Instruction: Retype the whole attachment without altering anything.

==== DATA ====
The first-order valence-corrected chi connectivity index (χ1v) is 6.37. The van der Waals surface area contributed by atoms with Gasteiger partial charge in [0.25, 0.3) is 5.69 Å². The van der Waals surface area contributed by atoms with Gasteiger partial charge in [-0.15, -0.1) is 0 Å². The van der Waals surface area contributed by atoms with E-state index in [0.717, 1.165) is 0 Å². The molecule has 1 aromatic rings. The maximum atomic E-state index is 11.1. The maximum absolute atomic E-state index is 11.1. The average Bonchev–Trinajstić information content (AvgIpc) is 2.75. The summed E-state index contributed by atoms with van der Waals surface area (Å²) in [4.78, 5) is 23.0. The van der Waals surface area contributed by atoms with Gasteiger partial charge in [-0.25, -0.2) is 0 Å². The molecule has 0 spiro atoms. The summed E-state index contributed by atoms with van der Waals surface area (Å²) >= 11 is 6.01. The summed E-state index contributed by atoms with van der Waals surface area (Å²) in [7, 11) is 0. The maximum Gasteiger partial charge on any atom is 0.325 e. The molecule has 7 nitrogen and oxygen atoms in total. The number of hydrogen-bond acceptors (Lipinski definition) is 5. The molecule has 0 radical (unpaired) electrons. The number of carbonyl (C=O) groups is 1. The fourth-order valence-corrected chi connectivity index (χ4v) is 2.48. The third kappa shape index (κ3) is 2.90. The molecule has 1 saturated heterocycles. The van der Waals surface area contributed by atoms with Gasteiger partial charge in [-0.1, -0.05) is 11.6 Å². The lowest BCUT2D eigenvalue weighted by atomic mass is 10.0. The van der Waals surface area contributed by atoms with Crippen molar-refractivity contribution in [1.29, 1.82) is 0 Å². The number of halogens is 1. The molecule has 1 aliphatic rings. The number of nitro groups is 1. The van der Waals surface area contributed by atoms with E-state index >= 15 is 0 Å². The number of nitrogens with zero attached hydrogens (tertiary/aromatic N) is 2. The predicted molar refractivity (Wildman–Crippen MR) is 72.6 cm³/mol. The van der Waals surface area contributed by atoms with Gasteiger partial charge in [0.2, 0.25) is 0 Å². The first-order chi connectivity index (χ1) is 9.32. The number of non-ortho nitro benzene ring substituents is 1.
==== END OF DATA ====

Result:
The first-order valence-corrected chi connectivity index (χ1v) is 6.37. The van der Waals surface area contributed by atoms with Gasteiger partial charge in [0.25, 0.3) is 5.69 Å². The van der Waals surface area contributed by atoms with Gasteiger partial charge in [-0.15, -0.1) is 0 Å². The van der Waals surface area contributed by atoms with E-state index in [0.717, 1.165) is 0 Å². The molecule has 1 aromatic rings. The maximum atomic E-state index is 11.1. The maximum absolute atomic E-state index is 11.1. The average Bonchev–Trinajstić information content (AvgIpc) is 2.75. The summed E-state index contributed by atoms with van der Waals surface area (Å²) in [4.78, 5) is 23.0. The van der Waals surface area contributed by atoms with Gasteiger partial charge in [-0.25, -0.2) is 0 Å². The molecule has 0 spiro atoms. The summed E-state index contributed by atoms with van der Waals surface area (Å²) >= 11 is 6.01. The summed E-state index contributed by atoms with van der Waals surface area (Å²) in [7, 11) is 0. The maximum Gasteiger partial charge on any atom is 0.325 e. The molecule has 7 nitrogen and oxygen atoms in total. The number of hydrogen-bond acceptors (Lipinski definition) is 5. The molecule has 0 radical (unpaired) electrons. The number of carbonyl (C=O) groups is 1. The fourth-order valence-corrected chi connectivity index (χ4v) is 2.48. The third kappa shape index (κ3) is 2.90. The molecule has 1 saturated heterocycles. The van der Waals surface area contributed by atoms with Gasteiger partial charge in [-0.1, -0.05) is 11.6 Å². The lowest BCUT2D eigenvalue weighted by atomic mass is 10.0. The van der Waals surface area contributed by atoms with Crippen molar-refractivity contribution in [1.29, 1.82) is 0 Å². The number of halogens is 1. The molecule has 1 aliphatic rings. The number of nitro groups is 1. The van der Waals surface area contributed by atoms with E-state index >= 15 is 0 Å². The number of nitrogens with zero attached hydrogens (tertiary/aromatic N) is 2. The predicted molar refractivity (Wildman–Crippen MR) is 72.6 cm³/mol. The van der Waals surface area contributed by atoms with Gasteiger partial charge in [0.2, 0.25) is 0 Å². The first-order chi connectivity index (χ1) is 9.32. The number of non-ortho nitro benzene ring substituents is 1.